Dictionary of National Biography, 1885-1900/Hastings, Hugh

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HASTINGS, Sir HUGH (1307?–1347), soldier, born about 1307, was elder son of John, second baron Hastings [q. v.], by his second wife, Isabel, daughter of Hugh le Despenser the elder, earl of Winchester [q. v.] He married Margery, elder daughter and eventual heiress of Sir Jordan Foliot, in whose right he acquired estates at Elsing and Gressenhall, Norfolk; he served in Flanders in 1340, and on 25 Feb. 1342 was summoned to parliament, but received no later summons. In 1343 he held a command in Flanders, when three hundred prisoners were captured (Knighton ap. Scriptt. Decem, 2586), and in the same year was in Brittany. He accompanied Henry, earl of Derby (afterwards Duke of Lancaster), to Gascony in 1345, was with him at Bergerac in July, and in the fight at Auberoche in October. In 1346 he formed one of the garrison at the siege of Aguillon (Froissart, iii. 48, 67, 124–5). He died in 1347 and was buried in Elsing Church, which he had built; in the east window there are portraits of Hastings and his wife, with the arms ‘or, a maunche gules,’ and in the chancel there is a very fine brass to his memory (Gough, Ancient Sepulchral Monuments, vol. i. pt. ii. 98–101; Carter, Specimens of Ancient Sculpture, pp. 13, 14, 38, with plates). On a marble slab in the chancel there is the inscription, ‘Yis churche hathe been wrowt by Howe de Hastyng and Margaret hys wyf.’ Margery Hastings died in 1349; she left a son Hugh, who is perhaps the Sir Hugh Hastings who served with John of Gaunt in Spain in 1367 (Froissart). He died at Kalkwell Hill, Yorkshire, in 1369, and was buried in the Friars Church at Doncaster. His son, a third Hugh Hastings, was father of Sir Edward Hastings (1381–1437) [q. v.]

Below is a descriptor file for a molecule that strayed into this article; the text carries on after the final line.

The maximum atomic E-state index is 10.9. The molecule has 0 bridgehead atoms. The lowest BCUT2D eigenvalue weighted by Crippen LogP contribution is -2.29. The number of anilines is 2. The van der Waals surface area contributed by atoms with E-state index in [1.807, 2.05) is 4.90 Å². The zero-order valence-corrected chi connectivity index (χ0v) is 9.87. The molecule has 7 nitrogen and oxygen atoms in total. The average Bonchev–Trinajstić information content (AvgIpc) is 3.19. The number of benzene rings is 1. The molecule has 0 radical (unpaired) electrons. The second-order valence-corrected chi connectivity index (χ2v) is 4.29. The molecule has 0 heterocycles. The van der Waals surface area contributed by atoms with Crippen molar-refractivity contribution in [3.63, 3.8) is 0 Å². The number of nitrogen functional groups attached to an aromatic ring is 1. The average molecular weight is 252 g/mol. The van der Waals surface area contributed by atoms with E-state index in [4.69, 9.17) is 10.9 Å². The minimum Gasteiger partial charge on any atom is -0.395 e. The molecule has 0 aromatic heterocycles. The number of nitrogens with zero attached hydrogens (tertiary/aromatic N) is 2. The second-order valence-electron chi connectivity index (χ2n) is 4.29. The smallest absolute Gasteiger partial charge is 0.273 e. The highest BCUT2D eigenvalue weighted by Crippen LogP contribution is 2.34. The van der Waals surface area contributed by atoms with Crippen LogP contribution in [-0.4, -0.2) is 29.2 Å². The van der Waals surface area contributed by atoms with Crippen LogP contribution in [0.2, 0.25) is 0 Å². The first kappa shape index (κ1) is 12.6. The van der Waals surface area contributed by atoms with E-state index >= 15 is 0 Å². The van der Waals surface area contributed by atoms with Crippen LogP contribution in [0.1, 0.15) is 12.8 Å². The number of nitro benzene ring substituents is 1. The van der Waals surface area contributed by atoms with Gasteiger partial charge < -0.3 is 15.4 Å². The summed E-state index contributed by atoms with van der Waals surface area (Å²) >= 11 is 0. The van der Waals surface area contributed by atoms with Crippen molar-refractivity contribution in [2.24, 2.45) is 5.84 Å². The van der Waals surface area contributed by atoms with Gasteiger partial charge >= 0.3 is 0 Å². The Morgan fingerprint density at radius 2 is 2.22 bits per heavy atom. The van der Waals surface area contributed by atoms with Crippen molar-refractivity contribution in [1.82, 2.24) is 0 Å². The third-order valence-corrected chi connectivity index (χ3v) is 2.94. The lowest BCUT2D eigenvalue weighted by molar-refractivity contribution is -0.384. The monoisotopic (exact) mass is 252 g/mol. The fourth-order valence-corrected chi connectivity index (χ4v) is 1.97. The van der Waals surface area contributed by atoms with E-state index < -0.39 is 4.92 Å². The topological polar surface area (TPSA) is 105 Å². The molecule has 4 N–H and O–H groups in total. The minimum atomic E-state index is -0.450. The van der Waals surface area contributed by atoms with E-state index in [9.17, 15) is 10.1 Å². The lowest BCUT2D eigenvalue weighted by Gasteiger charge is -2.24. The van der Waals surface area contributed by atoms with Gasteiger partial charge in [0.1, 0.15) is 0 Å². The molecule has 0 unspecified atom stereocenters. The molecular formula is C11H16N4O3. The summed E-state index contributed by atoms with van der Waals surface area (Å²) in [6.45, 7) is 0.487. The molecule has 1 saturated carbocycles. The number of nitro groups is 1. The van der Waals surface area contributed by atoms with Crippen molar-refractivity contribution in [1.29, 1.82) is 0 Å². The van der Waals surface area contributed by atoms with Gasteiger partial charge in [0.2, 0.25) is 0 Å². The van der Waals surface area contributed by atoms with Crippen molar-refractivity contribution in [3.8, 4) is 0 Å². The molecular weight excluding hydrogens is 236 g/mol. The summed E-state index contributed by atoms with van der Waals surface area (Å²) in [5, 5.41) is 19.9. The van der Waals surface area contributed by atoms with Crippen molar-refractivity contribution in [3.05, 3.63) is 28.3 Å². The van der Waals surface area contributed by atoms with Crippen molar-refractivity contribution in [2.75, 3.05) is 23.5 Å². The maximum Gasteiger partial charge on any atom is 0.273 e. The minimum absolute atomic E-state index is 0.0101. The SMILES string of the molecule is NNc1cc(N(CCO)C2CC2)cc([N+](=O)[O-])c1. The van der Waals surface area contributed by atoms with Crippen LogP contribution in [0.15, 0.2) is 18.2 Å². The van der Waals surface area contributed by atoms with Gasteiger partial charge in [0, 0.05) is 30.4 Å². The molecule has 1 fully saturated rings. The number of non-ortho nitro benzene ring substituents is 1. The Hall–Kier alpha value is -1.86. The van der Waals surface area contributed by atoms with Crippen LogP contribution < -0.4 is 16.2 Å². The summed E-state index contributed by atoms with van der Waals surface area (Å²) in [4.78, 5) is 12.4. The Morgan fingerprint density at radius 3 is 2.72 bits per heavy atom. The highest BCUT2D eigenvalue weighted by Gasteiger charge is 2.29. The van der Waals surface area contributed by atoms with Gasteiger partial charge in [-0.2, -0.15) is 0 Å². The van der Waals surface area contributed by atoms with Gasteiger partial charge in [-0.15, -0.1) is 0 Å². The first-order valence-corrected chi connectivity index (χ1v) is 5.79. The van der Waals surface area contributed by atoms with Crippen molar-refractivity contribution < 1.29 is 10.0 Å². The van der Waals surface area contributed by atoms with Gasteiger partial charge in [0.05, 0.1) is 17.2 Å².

[Authorities quoted; Froissart's Chroniques, ed. Luce; Blomefield's Norfolk, viii. 201–3, ix. 470, 513, 519; Burke's Extinct Peerages.]

C. L. K.